December 16, 2010 at 1:00 am

Detroit Water and Sewerage Department overhaul sought

Official said he had long questioned Ferguson contracts

Detroit— Suburban leaders lashed out at the embattled water department, following Wednesday's indictments of those who oversaw the system.

For years, the Detroit Water and Sewerage Department has been at odds with suburban leaders over water rates and cost overruns. But now it's time for sweeping change, said Oakland County Water Resources Commissioner John McCulloch.

McCulloch said he's raised issues for years about contracts issued to Ferguson and presented them to U.S. District Judge John Feikens, who oversaw the water department for decades until his retirement last month.

"The entire system has been extremely dysfunctional, and we need to start with a blank sheet of paper as to how the system is governed and how the system is managed on a day-to-day basis," McCulloch said.

Wednesday's indictment alleges former Mayor Kwame Kilpatrick and ex-water boss Victor Mercado conspired to steer contracts to Bobby Ferguson and held up millions of dollars in other deals after bidders refused to involve the mayor's longtime friend.

Over the last decade, suburban leaders have pushed for a larger role in the water system, which serves 4 million people in 126 communities. Double-digit increases were common while Mercado led the Detroit Water and Sewerage Department.

Warren Mayor Jim Fouts called for an outside auditor. His wish: one member each from Wayne, Oakland and Macomb counties.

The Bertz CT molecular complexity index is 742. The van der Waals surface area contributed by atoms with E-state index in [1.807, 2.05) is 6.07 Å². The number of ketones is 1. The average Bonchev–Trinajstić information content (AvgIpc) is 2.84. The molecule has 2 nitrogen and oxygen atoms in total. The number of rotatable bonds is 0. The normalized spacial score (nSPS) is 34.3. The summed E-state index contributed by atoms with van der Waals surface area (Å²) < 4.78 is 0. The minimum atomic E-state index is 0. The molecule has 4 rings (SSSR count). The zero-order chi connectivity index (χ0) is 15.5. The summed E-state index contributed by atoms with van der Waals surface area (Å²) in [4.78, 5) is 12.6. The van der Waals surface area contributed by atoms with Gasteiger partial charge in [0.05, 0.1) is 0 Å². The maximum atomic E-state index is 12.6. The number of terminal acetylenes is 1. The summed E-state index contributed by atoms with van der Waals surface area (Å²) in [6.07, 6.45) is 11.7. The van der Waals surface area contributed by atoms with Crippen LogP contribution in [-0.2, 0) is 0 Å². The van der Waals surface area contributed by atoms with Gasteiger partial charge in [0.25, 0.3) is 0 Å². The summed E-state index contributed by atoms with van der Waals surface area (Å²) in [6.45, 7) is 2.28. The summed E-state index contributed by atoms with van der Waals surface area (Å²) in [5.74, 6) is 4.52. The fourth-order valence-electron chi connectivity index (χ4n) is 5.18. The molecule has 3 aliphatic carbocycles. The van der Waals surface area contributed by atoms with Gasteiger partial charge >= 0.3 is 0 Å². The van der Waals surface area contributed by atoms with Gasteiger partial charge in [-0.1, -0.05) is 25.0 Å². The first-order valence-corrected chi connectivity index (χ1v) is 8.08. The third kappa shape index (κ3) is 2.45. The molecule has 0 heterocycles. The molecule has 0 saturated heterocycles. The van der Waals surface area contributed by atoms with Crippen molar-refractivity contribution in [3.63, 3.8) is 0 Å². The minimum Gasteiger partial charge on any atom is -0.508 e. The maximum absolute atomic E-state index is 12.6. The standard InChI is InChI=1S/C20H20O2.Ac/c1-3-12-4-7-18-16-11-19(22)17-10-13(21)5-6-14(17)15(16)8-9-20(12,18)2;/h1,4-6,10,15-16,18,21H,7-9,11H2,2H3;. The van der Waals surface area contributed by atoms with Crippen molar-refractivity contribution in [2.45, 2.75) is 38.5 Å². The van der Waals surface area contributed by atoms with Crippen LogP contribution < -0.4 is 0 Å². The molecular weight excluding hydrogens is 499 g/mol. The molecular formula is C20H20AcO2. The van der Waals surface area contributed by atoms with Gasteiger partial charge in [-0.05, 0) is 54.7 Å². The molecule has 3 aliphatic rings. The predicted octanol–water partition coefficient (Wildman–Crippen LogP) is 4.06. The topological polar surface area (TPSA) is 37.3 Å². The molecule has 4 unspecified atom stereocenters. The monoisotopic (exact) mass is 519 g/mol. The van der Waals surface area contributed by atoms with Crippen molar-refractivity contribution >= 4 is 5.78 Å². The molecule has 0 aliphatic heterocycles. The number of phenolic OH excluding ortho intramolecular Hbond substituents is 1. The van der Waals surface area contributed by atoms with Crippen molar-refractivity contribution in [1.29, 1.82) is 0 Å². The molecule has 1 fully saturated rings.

"It's time we have the water board completely restructured. We have taxation without representation, and today is the beginning of the renewal of that effort," Fouts said.

"Not all has been done above board and fair. There's a dark cloud that hangs on the water board."

Oakland County Executive L. Brooks Patterson said the size and scope of the indictment was telling.

"You can see why it took so long — the paper trail is complex," Patterson said.

"They've got videotape, wiretaps. They weren't going to charge prematurely. They nailed it down pretty strong," he said of federal prosecutors.

Wayne County Executive Robert Ficano called it "another setback for the city and southeast Michigan."

"No one is above the law, and justice must be pursued. I hope the matters are resolved quickly so the region … can move on," Ficano said.

A spokesman for Mayor Dave Bing declined comment. Bing was first elected to complete Kwame Kilpatrick's term after the former mayor quit and went to jail for crimes related to the text message scandal in 2008.

Councilman Kenneth Cockrel Jr., who briefly succeeded Kilpatrick as mayor, hoped the indictment marks a turning point.

He said attention should be focused not "on the past misconduct of fallen leaders, but rather on resolving the present day challenges."

Peter Karmanos, the CEO of Compuware Corp. who hired Kilpatrick as a salesman after his jail stint, declined comment.

Oralandar Brand-Williams and Jennifer Chambers contributed.